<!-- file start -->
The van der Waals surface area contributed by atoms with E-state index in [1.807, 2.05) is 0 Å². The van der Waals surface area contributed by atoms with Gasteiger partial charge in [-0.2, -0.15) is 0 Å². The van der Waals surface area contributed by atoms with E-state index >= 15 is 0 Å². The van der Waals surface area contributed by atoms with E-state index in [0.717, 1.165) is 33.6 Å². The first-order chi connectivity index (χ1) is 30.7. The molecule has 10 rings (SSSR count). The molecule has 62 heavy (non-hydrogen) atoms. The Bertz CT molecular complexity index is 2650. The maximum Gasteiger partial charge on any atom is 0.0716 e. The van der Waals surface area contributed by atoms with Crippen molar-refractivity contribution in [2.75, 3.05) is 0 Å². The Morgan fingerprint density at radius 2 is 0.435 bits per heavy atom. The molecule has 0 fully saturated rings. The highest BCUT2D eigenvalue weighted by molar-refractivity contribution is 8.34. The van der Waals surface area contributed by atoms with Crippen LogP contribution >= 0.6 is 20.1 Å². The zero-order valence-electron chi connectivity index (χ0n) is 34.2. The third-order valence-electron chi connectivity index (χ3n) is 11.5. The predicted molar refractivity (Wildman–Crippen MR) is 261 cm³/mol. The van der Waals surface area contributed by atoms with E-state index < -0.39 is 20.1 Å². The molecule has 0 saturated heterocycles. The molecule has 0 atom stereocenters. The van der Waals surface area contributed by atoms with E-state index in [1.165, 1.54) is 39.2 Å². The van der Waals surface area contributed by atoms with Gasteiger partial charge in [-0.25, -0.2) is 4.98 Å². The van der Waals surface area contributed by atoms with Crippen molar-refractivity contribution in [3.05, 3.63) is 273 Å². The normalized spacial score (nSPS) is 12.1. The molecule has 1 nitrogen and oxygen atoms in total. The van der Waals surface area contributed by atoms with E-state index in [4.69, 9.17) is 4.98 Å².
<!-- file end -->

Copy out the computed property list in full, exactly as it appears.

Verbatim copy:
The van der Waals surface area contributed by atoms with E-state index in [1.807, 2.05) is 0 Å². The van der Waals surface area contributed by atoms with Gasteiger partial charge in [-0.2, -0.15) is 0 Å². The van der Waals surface area contributed by atoms with E-state index >= 15 is 0 Å². The van der Waals surface area contributed by atoms with E-state index in [0.717, 1.165) is 33.6 Å². The first-order chi connectivity index (χ1) is 30.7. The molecule has 10 rings (SSSR count). The molecule has 62 heavy (non-hydrogen) atoms. The Bertz CT molecular complexity index is 2650. The maximum Gasteiger partial charge on any atom is 0.0716 e. The van der Waals surface area contributed by atoms with Crippen molar-refractivity contribution in [2.75, 3.05) is 0 Å². The Morgan fingerprint density at radius 2 is 0.435 bits per heavy atom. The molecule has 0 fully saturated rings. The highest BCUT2D eigenvalue weighted by molar-refractivity contribution is 8.34. The van der Waals surface area contributed by atoms with Crippen LogP contribution >= 0.6 is 20.1 Å². The zero-order valence-electron chi connectivity index (χ0n) is 34.2. The third-order valence-electron chi connectivity index (χ3n) is 11.5. The predicted molar refractivity (Wildman–Crippen MR) is 261 cm³/mol. The van der Waals surface area contributed by atoms with E-state index < -0.39 is 20.1 Å². The molecule has 0 saturated heterocycles. The molecule has 0 atom stereocenters. The van der Waals surface area contributed by atoms with E-state index in [1.165, 1.54) is 39.2 Å². The van der Waals surface area contributed by atoms with Gasteiger partial charge in [-0.25, -0.2) is 4.98 Å². The van der Waals surface area contributed by atoms with Crippen molar-refractivity contribution in [3.05, 3.63) is 273 Å². The normalized spacial score (nSPS) is 12.1. The molecule has 1 nitrogen and oxygen atoms in total. The van der Waals surface area contributed by atoms with E-state index in [4.69, 9.17) is 4.98 Å².